Now that I have the tune done, I’ll probably record the original song and my entitled hipster parody of it soon. Maybe not too soon, though; I have a cruise to go on!

On the subject of cruises, I’ve just had some copies of my They Might Not Be Giants poster printed, and I’ll bring them with me on JoCo Cruise Crazy. If you are going on the cruise (or will just be in the area the night before) and you would like to buy one from me for less than it would cost through Zazzle, let me know and I’ll make sure I bring one for you. I can’t sell them on board the ship due to the cruise line needing a cut, but I can do so at the hotel before the cruise, the cruise port or airport after, or we can work out some kind of trade involving upcharged food or drink on the ship. They are A3 sized (just a tiny bit smaller than 11×17 inches) and printed beautifully on 300gsm silk-coated paper.

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Video: Christmastime is Wunnerful (Robot Protectors cover)


I felt a bit bad about having to truncate the full-length instrumental that Colleen and Joseph made for JoCo Day is Wunnerful, so, having already taught my robot choir the main melody, I decided to record my own cover of Christmastime is Wunnerful. I was toying with the idea of making it a mashup with Jonathan Coulton’s other Christmas classic, Chiron Beta Prime (since the source tracks for that are available), when I realised that even without modification, Christmastime is Wunnerful is quite amusing to listen to while watching Tom Ellsworth‘s music video for Chiron Beta Prime. So I decided to edit that video (with Tom’s permission) to match my cover. Here is the result:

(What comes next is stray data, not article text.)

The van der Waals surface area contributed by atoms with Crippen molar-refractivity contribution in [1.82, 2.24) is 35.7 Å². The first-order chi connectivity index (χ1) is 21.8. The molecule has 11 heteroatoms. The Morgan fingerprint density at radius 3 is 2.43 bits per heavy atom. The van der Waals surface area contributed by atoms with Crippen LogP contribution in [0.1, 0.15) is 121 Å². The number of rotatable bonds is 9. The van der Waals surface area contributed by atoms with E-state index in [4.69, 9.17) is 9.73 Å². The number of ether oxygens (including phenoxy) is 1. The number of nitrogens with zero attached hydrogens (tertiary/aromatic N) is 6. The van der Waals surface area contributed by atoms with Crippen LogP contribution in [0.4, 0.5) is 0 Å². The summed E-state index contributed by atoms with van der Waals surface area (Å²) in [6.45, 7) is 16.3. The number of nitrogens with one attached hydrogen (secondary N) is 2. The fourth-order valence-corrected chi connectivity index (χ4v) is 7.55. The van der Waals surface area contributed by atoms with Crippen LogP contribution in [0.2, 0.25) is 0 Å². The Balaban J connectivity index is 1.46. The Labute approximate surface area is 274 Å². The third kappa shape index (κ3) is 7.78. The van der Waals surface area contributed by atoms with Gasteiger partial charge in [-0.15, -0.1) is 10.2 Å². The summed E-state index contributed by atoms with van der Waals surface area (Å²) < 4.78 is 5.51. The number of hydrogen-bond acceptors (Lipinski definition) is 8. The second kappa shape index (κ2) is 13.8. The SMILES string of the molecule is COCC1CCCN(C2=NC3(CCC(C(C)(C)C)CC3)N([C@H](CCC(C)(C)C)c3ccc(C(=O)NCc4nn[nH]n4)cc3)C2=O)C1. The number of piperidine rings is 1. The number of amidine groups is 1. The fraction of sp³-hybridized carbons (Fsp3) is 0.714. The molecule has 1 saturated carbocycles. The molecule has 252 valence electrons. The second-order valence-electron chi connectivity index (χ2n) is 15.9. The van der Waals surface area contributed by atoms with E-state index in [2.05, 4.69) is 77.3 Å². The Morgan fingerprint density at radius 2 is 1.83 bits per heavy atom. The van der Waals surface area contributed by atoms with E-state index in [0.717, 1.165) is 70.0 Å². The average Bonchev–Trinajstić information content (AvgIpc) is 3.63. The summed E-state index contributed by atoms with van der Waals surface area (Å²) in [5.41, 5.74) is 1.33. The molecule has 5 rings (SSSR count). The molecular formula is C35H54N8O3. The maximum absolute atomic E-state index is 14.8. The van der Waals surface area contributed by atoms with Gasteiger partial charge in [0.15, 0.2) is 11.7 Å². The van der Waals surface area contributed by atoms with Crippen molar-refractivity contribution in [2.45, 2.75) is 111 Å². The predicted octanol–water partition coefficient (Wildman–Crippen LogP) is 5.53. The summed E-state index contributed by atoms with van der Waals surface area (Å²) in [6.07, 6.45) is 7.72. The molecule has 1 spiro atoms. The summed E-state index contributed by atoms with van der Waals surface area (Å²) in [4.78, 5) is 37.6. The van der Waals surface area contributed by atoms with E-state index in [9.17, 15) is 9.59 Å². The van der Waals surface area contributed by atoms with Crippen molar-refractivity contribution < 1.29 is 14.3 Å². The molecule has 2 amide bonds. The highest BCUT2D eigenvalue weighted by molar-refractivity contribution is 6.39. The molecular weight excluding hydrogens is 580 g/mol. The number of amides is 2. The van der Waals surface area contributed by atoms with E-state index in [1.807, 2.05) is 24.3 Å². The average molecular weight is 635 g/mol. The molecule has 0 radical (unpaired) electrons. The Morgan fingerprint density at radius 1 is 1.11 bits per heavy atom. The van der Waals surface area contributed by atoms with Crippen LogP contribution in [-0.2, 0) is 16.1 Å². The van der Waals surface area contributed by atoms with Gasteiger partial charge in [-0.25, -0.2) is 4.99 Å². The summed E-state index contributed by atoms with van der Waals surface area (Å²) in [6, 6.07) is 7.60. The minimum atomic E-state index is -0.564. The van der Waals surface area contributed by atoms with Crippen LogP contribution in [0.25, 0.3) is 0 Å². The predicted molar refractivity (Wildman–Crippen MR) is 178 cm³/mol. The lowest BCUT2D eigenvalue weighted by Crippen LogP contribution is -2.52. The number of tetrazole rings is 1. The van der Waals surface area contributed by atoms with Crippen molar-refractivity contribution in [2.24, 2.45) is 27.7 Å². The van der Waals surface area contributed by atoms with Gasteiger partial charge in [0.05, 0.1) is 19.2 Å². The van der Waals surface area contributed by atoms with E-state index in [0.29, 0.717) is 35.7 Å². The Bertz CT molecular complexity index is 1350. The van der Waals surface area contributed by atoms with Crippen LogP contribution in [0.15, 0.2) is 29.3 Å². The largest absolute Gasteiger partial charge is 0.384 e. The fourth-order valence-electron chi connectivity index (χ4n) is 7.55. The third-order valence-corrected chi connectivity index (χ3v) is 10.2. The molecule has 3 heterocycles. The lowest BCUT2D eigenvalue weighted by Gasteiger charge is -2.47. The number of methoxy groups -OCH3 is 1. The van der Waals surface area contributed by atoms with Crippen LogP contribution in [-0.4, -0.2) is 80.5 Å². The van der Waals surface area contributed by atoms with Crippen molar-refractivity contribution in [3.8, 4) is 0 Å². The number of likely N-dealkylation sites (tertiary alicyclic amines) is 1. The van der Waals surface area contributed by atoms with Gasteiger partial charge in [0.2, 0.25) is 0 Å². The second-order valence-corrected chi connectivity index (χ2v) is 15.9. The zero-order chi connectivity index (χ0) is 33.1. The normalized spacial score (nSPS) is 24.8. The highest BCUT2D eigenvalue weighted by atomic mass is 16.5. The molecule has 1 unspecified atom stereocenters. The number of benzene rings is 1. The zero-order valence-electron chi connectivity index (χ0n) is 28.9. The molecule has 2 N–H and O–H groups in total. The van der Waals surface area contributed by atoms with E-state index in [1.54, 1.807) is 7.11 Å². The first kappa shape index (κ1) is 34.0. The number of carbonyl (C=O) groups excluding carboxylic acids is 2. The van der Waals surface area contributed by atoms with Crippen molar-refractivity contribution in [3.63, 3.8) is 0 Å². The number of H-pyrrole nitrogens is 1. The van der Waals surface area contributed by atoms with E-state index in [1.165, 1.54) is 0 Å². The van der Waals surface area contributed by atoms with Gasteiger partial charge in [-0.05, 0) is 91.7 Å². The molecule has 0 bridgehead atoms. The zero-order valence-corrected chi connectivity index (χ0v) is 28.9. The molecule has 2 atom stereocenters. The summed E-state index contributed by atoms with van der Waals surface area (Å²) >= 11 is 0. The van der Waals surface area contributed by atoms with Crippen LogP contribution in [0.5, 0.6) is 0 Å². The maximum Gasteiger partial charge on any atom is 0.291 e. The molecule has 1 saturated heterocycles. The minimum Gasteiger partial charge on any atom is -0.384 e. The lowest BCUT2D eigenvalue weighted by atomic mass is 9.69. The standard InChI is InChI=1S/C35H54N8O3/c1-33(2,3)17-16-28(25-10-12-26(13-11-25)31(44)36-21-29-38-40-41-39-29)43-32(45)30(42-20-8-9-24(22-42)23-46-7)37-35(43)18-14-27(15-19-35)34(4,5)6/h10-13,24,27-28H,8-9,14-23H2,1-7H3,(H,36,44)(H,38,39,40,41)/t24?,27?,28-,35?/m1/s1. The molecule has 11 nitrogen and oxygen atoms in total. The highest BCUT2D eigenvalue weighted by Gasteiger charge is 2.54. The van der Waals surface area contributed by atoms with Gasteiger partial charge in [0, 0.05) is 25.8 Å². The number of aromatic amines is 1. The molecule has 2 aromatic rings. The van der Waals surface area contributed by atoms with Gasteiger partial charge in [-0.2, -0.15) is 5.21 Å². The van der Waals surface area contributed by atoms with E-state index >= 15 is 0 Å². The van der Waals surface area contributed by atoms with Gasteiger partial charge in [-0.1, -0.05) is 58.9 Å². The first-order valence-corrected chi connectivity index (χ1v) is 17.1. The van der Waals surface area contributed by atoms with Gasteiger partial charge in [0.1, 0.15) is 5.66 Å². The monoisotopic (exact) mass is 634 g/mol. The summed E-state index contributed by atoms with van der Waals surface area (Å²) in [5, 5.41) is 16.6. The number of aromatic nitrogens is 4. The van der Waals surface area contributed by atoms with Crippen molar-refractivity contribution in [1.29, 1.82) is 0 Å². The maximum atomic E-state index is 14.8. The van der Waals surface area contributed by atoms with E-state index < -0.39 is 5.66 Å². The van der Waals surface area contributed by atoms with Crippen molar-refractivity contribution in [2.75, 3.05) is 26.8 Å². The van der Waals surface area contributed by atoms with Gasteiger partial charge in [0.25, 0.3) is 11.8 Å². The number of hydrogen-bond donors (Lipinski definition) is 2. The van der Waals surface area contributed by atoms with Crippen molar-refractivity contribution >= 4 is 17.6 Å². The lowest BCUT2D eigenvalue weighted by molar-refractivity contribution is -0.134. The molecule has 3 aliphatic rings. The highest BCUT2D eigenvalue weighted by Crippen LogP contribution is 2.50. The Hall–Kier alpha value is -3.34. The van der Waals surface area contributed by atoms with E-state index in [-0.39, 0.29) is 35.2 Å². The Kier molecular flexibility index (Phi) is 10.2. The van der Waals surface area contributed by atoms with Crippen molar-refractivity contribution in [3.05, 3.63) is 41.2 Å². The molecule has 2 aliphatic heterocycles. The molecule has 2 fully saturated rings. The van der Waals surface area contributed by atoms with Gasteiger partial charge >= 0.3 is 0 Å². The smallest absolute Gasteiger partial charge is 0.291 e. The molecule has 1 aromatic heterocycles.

For comparison, here’s the original Chiron Beta Prime video. I didn’t have to change very much, really:

I had to pretty much abandon the ‘daily’ part of Holidailies because ended up flyng to New Zealand, which in itself takes more than a day without internet. But here’s some more holiday for you.

The voices I used were, in order of appearance:

Adult human male: Alex

Standard robots: Zarvox

Festive holiday figure robots for the purposes of augmenting human morale and productivity: Trinoids

Adult human female: Victoria

Human male emulation for the purposes of undetectable redaction: Ralph

Juvenile human: Junior

I also used the bells and ‘Message redacted’ tracks from Chiron Beta Prime, and the ‘Machines’ track from The Future Soon.

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Dinosaurs and Meteors (Arrogant Worms Parody)


Yesterday I read an article about quasicrystals in New Scientist (which I am still several issues behind in) in which Paul Steinhardt is quoted as saying: